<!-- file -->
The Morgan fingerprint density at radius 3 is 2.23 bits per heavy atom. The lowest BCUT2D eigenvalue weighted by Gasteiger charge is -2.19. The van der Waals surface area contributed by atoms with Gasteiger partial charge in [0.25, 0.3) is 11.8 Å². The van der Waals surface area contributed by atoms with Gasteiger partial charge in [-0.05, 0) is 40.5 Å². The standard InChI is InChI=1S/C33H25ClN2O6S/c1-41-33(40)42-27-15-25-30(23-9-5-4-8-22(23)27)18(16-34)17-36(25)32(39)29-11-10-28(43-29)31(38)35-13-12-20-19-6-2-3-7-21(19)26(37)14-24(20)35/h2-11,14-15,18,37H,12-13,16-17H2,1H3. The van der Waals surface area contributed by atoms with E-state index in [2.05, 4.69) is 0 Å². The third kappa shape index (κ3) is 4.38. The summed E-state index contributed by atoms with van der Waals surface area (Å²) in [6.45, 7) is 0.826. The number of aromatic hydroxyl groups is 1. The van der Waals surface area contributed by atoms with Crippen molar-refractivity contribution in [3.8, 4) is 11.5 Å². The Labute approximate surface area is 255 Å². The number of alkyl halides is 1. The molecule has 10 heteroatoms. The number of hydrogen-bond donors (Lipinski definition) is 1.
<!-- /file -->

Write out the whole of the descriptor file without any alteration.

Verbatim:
The Morgan fingerprint density at radius 3 is 2.23 bits per heavy atom. The lowest BCUT2D eigenvalue weighted by Gasteiger charge is -2.19. The van der Waals surface area contributed by atoms with Gasteiger partial charge in [0.25, 0.3) is 11.8 Å². The van der Waals surface area contributed by atoms with Gasteiger partial charge in [-0.05, 0) is 40.5 Å². The standard InChI is InChI=1S/C33H25ClN2O6S/c1-41-33(40)42-27-15-25-30(23-9-5-4-8-22(23)27)18(16-34)17-36(25)32(39)29-11-10-28(43-29)31(38)35-13-12-20-19-6-2-3-7-21(19)26(37)14-24(20)35/h2-11,14-15,18,37H,12-13,16-17H2,1H3. The van der Waals surface area contributed by atoms with E-state index in [2.05, 4.69) is 0 Å². The third kappa shape index (κ3) is 4.38. The summed E-state index contributed by atoms with van der Waals surface area (Å²) in [6.45, 7) is 0.826. The number of aromatic hydroxyl groups is 1. The van der Waals surface area contributed by atoms with Crippen molar-refractivity contribution in [3.8, 4) is 11.5 Å². The Labute approximate surface area is 255 Å². The number of alkyl halides is 1. The molecule has 10 heteroatoms. The number of hydrogen-bond donors (Lipinski definition) is 1.